I know for me, when I am feeling anxious, it comes out as irritability. And I think, "Oh my goodness. What are the words coming out of my mouth right now?" But it's human nature to have this kind of behavior when we're under really, really stressful and trying times.


Is there anything that teachers can do to help students now, or is it something that can wait until they’re back in the classroom?

I think what's really powerful is that the best thing we can do is really focus on relationships, connecting teachers and students, connecting students to one another. Because the most healing way to combat trauma is to focus on well-being and relationships.


I've seen a couple of articles that ask questions like, "How can you continue your SEL instruction remotely?" And I think at this point what is best is to think less about developing individual social-emotional competencies like goal setting and adopting a growth mindset, and instead change the conversation to be about how can we support students and teachers' social-emotional well-being. The number one way to do that is to make sure we're connecting with one another, and just checking in, and focusing on well-being, in contrast with any kind of skill development.


Some schools or districts are unable to do virtual distance learning, and some students may not be able to keep up with it at home due to age, learning needs, etc., so maintaining those relationships is difficult. When students return to school, what can teachers do to make up for lost time, so to speak?

I think it's going to be really useful to reframe our narrative when we return to school in the fall. Let’s not think about how we can hit the ground running. Let's pause and allow the time and space that adults and children are going to need to recover from this. And I think that really involves being gentle with ourselves and our students, and just letting this unfold. I think there's some research-based ways to support things like emotion processing and connection that we can pay attention to, but it's going to be really important to just give time and space to grieve what was lost and come back together and start rebuilding those relationships.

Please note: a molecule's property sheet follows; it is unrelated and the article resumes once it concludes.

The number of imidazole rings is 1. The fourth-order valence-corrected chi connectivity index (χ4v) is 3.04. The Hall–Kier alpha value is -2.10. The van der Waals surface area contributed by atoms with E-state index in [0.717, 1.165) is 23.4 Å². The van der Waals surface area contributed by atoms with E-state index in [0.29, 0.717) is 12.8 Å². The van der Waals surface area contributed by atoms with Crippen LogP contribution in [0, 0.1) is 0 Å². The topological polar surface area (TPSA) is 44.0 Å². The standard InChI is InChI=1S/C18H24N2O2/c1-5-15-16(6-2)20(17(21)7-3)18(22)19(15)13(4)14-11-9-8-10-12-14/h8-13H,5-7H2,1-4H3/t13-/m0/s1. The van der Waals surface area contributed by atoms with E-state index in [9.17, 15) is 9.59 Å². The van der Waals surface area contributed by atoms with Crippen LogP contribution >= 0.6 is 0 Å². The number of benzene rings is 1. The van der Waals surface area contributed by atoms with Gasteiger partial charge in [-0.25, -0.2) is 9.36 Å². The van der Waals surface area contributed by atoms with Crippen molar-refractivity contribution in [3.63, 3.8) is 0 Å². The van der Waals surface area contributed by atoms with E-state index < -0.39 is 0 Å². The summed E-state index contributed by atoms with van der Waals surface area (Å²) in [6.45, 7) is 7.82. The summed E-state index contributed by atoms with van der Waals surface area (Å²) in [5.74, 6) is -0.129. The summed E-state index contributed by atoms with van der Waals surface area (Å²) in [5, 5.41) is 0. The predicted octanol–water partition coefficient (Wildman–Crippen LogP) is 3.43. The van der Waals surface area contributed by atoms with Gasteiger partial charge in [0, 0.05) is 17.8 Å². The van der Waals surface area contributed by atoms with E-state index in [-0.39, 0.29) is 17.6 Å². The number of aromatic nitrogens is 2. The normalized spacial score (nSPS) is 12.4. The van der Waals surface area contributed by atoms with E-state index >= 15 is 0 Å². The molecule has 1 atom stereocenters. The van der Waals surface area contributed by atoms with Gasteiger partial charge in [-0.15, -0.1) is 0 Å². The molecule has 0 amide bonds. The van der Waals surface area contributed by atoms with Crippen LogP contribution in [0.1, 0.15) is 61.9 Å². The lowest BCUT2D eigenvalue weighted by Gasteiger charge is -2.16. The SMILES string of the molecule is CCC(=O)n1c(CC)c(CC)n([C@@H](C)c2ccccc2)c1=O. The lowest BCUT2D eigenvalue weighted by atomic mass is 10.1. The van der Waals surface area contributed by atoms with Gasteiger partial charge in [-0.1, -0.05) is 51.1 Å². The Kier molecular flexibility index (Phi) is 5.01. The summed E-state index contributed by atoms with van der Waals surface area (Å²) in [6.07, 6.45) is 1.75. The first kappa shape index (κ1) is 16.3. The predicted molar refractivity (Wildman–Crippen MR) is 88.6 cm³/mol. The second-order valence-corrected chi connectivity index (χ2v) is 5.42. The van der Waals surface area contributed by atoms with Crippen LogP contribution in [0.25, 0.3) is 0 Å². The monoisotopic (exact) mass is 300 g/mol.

Can you talk about some strategies that may be helpful when we’re back together again?

I think as adults, it will go a long way to provide those kind of emotional and psychological scaffolds to process this experience that are going to be really important. So that will be things like just giving time and space to talk about emotions. Writing assignments and journaling can even be incorporated now into distance learning, to help kids write about what this experience has been like for them and what's challenging.



But overall, it’s critical that we’re sure that the focus of what we're doing when we come back together is reconnecting, and ensuring kids are feeling connected to their teachers and one another. And I think that emphasis on connection means that we need to spend time thinking about our school and our classroom climate first and foremost, as opposed to panicking about all the instruction that's been lost and getting kids caught up to where we wish they were. We need to meet kids where they're at, make our priority their well-being, and figure out how we can connect with them to support them in that space.

And what about teachers and staff? How will COVID-19 closures impact adults in schools and classrooms?

We know that student trauma is going to work its way up and impact teachers, and they're going to have a really heavy emotional burden now and in the future coping with this. I just hope we can encourage teachers to give space to that. Having a peer network of other teachers that are going through the same thing to debrief with, to process with, to support one another is going to be really critical.


If you want to learn more about SEL, visit CASEL [The Collaborative for Academic, Social, and Emotional Learning] online. For ideas on self-care for teachers, read our article from Fenesha Hubbard in Show of Hands.

Erin Ryan joined NWEA as senior writer in 2018. A former teacher and student of education policy, she enjoys using her word-**** status to support student learning.